What constitutes a load on a diesel engine? - SailNet Community
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post #1 of 3 Old 10-26-2014 Thread Starter
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What constitutes a load on a diesel engine?

Thereís not much wind here in Indonesia and I have been compelled to do more motoring than I am accustomed to, sometimes several days at a time. My engine is a Perkins 4.236M with a Borg Warner Transmission and V-drive. To conserve fuel, I am often running running between 1000 and 1200rpm. This keeps the engine temp at 155deg (it only goes up to 160 when I run her up to 1800rpm) and goves me 4.5-5.5kts. A diesel likes to be run under a load but would these low RPMs and temps enough to prevent sooty, gunky buildup? Periodically, I do run her up just to blow out all the carbon.

So, what constitutes a load? Iím sure it varies from engine to engine but is there a general rule of thumb? When the engine is in gear? Above idle-forward rpm?
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post #2 of 3 Old 10-27-2014
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Re: What constitutes a load on a diesel engine?

I think you answered your own question: if your engine heats up to 160 at 1800rpm, then 1800 is your engine operating under load that is enough to "get it's juices flowing." I would operate it at that level to avoid excess carbon build up.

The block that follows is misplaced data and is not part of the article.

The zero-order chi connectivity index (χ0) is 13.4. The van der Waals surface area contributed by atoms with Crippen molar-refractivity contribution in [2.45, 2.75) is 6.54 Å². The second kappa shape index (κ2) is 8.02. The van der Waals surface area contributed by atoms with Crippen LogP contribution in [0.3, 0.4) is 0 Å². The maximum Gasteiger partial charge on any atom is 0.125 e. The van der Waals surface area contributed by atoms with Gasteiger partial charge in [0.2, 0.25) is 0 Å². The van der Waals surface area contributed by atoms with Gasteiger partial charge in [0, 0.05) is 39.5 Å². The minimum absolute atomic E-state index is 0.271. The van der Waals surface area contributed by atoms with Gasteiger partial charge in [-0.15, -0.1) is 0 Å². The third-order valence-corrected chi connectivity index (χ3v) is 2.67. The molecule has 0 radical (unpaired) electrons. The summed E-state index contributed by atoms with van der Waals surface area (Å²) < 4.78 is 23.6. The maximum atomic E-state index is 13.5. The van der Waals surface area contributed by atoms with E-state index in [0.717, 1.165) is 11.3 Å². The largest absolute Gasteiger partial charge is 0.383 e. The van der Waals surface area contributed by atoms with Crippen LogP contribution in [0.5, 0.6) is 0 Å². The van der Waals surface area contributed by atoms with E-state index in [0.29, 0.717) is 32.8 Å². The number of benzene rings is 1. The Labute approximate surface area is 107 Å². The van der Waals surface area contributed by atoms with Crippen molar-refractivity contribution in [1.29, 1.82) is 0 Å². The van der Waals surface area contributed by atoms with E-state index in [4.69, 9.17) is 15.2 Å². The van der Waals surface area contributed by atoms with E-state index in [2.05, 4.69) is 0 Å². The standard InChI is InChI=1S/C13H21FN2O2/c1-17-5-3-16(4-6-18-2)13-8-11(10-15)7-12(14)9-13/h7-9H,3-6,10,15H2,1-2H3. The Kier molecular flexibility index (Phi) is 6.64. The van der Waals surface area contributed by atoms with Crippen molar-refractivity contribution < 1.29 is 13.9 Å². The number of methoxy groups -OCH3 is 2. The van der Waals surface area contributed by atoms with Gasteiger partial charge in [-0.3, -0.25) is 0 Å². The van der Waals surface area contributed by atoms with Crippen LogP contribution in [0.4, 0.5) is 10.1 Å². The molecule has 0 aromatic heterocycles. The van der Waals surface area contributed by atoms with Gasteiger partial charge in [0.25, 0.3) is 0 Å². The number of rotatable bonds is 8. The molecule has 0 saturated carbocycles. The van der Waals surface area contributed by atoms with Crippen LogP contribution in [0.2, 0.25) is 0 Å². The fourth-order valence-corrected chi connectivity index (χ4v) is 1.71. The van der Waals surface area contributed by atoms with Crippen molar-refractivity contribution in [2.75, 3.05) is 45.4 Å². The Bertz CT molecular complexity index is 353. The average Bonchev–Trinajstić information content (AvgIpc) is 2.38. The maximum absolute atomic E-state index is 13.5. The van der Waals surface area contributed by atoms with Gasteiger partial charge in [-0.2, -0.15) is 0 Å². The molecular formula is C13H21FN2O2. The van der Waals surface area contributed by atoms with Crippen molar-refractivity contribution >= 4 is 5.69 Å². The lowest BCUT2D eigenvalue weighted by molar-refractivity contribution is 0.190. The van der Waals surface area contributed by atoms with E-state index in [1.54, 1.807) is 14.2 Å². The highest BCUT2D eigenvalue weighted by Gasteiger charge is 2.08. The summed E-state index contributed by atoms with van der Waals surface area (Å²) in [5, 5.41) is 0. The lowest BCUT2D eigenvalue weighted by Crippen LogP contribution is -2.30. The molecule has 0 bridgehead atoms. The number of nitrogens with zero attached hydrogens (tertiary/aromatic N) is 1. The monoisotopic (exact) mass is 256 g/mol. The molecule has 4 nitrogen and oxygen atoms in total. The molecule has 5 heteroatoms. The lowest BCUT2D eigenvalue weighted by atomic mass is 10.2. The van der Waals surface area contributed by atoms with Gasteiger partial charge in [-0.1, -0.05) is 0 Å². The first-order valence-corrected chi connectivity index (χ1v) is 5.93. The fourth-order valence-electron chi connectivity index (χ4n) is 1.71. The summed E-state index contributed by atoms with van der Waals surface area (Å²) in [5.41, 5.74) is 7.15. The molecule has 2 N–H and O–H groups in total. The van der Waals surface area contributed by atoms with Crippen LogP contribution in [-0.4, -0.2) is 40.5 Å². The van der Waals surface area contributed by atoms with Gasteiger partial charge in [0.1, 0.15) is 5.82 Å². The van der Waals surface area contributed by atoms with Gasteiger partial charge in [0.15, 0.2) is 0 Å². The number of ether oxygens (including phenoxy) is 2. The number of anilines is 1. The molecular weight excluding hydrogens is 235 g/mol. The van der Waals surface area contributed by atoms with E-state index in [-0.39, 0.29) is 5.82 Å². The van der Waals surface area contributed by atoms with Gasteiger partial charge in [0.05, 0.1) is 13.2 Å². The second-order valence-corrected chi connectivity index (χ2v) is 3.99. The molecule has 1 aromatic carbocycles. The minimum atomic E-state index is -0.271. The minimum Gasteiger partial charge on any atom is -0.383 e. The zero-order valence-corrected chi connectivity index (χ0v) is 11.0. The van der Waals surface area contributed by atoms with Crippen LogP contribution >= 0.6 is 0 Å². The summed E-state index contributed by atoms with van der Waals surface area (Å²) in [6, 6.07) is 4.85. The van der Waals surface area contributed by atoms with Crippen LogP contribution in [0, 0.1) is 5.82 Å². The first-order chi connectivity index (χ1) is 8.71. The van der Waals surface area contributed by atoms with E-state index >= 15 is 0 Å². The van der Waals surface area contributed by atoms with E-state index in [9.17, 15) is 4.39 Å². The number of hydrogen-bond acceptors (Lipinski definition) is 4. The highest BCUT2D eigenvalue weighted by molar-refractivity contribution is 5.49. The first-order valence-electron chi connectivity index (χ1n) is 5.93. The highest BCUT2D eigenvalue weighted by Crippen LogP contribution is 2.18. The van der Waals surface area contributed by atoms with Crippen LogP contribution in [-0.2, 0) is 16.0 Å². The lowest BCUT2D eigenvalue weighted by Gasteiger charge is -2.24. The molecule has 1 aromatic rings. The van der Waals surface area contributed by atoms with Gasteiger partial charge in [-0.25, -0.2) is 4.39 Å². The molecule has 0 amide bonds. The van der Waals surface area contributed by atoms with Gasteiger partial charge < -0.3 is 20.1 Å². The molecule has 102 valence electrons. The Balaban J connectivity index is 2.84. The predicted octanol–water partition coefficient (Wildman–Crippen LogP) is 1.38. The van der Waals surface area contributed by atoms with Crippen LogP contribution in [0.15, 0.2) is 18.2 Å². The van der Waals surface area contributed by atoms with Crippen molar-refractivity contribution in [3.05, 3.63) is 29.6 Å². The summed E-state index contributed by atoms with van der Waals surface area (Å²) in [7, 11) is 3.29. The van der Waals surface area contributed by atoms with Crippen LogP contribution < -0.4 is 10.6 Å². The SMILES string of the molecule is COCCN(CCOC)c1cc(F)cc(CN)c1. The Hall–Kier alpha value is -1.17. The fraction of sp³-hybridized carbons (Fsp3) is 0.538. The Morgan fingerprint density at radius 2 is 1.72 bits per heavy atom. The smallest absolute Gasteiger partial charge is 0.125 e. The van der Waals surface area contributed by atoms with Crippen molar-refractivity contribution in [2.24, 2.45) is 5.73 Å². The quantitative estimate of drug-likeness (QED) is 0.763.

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post #3 of 3 Old 10-27-2014
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Re: What constitutes a load on a diesel engine?

Disclaimer: not a diesel mechanic

I had the same questions, and have found guidance that varies.

Load is more than just RPM. One major consideration is prop pitch. I believe that your engine's max intermittent rpm is 2500 rpm. ( low speed, high torque) The max continuous rpm is 2250. It's my understanding that if a prop is pitched correctly you should be able to achieve or come very close to design criteria at WOT. (including temps) If you can't make max rpm, then that could be an indication of prop pitch or other issues.

Your operating temp from what I found ( closed system) is between 168 and 197 degrees.
Your hull speed is somewhere around 8.8 kn. based on your waterline.

For cruising, I've seen numerous recommendations to operate at between 75-80 % of design criteria. However, there's also plenty of anecdotal information of diesel owners who regularly operate at lower percentages to conserve fuel with no loss of engine life.

My engine's max rpm is 3,000. I typically cruise at 1800 rpm (60%) which seems to be a sweet spot. (@ 180 degrees temp) With a clean bottom and smooth sea, that will produce 4.8- 5 kn. However, I'll run at 2,000 if bucking a current, and I've occasionally had it up to 2500 rpm for a few hours at a time to load it up. ( with throttle left over). My engine is also 30 years old.

At between 1000 and 1200 rpm, you'd be operating at between 40 and 48 %, providing your prop is pitched correctly. It seems to be running cool (155 deg.) at that rpm. (if the gauge is accurate). 1800 rpm @ 160 degrees is 72%.

I believe it's more important for its' health to run an engine at proper operating temperature. Once that's achieved, I don't think you hurt the engine running at lower RPM at temp and conserving fuel. You could do a series of runs at various speeds and fill the tank to record the difference in consumption.

http://www.cheoyleeassociation.com/R...20Handbook.pdf


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Last edited by Tempest; 10-28-2014 at 04:15 AM.
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